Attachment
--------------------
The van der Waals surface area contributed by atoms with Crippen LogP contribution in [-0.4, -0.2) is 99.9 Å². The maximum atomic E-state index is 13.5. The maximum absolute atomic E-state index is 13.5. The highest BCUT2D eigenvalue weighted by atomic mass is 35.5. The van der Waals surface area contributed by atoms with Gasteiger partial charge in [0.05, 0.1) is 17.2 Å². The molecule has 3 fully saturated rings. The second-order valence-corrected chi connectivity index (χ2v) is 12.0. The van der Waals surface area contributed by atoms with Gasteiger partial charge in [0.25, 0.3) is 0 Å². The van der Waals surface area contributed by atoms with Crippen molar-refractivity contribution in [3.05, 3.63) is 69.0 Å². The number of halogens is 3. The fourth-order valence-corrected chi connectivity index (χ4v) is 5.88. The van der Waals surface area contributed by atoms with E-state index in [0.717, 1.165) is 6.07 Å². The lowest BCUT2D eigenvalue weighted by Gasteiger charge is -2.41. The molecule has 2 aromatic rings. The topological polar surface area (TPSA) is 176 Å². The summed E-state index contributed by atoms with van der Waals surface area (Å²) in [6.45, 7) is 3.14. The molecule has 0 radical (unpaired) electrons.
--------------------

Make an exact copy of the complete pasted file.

The van der Waals surface area contributed by atoms with Crippen LogP contribution in [-0.4, -0.2) is 99.9 Å². The maximum atomic E-state index is 13.5. The maximum absolute atomic E-state index is 13.5. The highest BCUT2D eigenvalue weighted by atomic mass is 35.5. The van der Waals surface area contributed by atoms with Gasteiger partial charge in [0.05, 0.1) is 17.2 Å². The molecule has 3 fully saturated rings. The second-order valence-corrected chi connectivity index (χ2v) is 12.0. The van der Waals surface area contributed by atoms with Gasteiger partial charge in [0.25, 0.3) is 0 Å². The van der Waals surface area contributed by atoms with Crippen molar-refractivity contribution in [3.05, 3.63) is 69.0 Å². The number of halogens is 3. The fourth-order valence-corrected chi connectivity index (χ4v) is 5.88. The van der Waals surface area contributed by atoms with E-state index in [0.717, 1.165) is 6.07 Å². The lowest BCUT2D eigenvalue weighted by Gasteiger charge is -2.41. The molecule has 2 aromatic rings. The topological polar surface area (TPSA) is 176 Å². The summed E-state index contributed by atoms with van der Waals surface area (Å²) in [6.45, 7) is 3.14. The molecule has 0 radical (unpaired) electrons.